Gabby Lout at the Pyramid of the Sun in Teotihuacan, Mexico

Advancing environmental justice by making fisheries more equitable

By

Ashley Richards

Growing up in Arizona, Gabrielle “Gabby” Lout was fascinated with the ocean.

“Not having the ocean right in my backyard magnified my interest and wonder about it,” said Lout, a Human and Social Dimensions of Science and Technology doctoral student at ASU’s School for the Future of Innovation in Society in the College of Global Futures. “It was something so different than the desert, but the marine environment can be just as harsh and even more unpredictable.”

Lout spent summers with her family on the beaches of Florida. Her grandfather taught her about the ocean and listening to the energy of the Earth. She knew from a young age that she wanted to pursue marine conservation. After earning her Bachelor of Science in marine and conservation biology in Seattle and her Master of Arts in global leadership and sustainable development in Hawaii, she returned to Arizona. She wasn’t planning to go straight into her PhD, but when she came across an ASU research assistant position working in small scale fisheries, she was drawn to the HSD program and the type of research she could do.

“I'm interested in the complexity between social and natural sciences, and the social issues that are present in conservation, specifically fisheries,” Lout said.

She is now focusing her research on human rights in the seafood industry and will continue her work as a Global Human Rights Hub Graduate Fellow

“It’s exciting to be acknowledged for this less-known and advancing field around human rights, the ocean and conservation,” Lout said. “It’s an opportunity that lines up with my research, and I believe it will be pivotal in my development within the human rights space.”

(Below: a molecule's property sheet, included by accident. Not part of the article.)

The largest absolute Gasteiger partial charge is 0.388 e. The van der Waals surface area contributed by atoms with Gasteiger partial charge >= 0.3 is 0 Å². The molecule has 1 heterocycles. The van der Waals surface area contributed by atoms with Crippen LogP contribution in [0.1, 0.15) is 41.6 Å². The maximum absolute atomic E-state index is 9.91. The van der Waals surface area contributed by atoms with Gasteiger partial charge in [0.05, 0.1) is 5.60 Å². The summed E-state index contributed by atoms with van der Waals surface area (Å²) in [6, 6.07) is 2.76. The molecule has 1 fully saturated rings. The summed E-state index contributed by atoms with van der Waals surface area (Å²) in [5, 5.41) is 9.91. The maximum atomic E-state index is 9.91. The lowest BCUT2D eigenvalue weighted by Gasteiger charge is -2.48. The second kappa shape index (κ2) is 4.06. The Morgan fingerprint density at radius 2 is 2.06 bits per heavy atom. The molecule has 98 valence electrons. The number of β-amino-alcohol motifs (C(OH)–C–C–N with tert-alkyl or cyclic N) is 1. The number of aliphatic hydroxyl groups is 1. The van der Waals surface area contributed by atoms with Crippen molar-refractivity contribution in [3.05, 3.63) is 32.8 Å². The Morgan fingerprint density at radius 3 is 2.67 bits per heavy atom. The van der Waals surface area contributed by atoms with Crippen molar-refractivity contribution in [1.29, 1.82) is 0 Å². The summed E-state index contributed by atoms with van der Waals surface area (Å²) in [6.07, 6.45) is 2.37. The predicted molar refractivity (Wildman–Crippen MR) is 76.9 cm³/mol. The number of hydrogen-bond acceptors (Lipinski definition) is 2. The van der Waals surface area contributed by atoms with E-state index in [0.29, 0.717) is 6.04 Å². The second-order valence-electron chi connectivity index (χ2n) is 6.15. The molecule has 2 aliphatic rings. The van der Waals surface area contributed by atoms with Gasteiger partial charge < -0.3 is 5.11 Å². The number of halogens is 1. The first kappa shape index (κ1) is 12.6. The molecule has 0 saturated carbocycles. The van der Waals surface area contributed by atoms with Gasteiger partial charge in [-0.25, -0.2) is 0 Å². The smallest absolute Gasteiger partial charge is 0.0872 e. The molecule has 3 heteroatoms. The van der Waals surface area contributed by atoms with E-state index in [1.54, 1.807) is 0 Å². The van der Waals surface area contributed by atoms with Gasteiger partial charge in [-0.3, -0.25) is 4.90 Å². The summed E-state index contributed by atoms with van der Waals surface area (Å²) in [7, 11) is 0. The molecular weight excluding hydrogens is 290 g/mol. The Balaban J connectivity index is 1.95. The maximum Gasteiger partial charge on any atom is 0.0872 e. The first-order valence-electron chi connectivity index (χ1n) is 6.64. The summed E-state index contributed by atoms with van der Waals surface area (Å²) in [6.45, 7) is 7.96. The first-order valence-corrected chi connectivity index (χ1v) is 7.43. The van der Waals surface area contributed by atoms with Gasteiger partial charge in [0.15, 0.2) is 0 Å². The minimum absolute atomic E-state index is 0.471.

The fellows program is part of the new Global Human Rights Hub, which brings together ASU faculty members and graduate students researching global human rights issues. The hub will highlight the important work that graduate students are conducting and provide a network of scholars to help students develop their research and knowledge on human rights.

“The field of human rights is incredibly interdisciplinary,” said Associate Professor Heather Smith-Cannoy, director of the Global Human Rights Hub and Lout’s mentor for the program. “We think that there is high value in finding ways to connect faculty who are working on these topics with graduate students. Lout’s work will contribute to a field of critical concern: environmental justice. Her work forces us to think specifically about human rights abuses at sea and how nonsustainable practices can harm marine ecology and human rights. We think she will be a future leader in the field.”

In the program, Lout will also highlight her current research in a series of blog posts.

“One project I’ve been leading in Guyana with Conservation International is looking at the marine ecosystem and sustainable fisheries, and focusing on social well-being and livelihoods,” Lout said. “I’ve been working with local stakeholders and fishing cooperatives to identify social risks and areas of improvement, which will then inform fisheries management of ways to be more inclusive and equitable.”

Lout is also leading a project for the Food and Agriculture Organization of the United Nations on decent work in fisheries in Guyana, Suriname, and Trinidad and Tobago to identify ways to improve working conditions for fishers. ASU and the Human and Social Dimensions of Science and Technology program have helped her further her research.

“Being surrounded by peers and faculty that are working on such diverse issues has pushed me to think differently. I have been so impressed and appreciative of the vast opportunities at ASU and have felt supported to pursue work that is not cookie-cutter or linear.”

After she graduates, Lout wants to continue working in the nonprofit sector.

“I think everybody wants to make an impact and a difference, regardless of how small or large it can be. The ocean and the natural world are changing so rapidly, and social issues are becoming more complex. I want to give small scale fisheries and marine conservation the attention they deserve and make an impact any way I can.”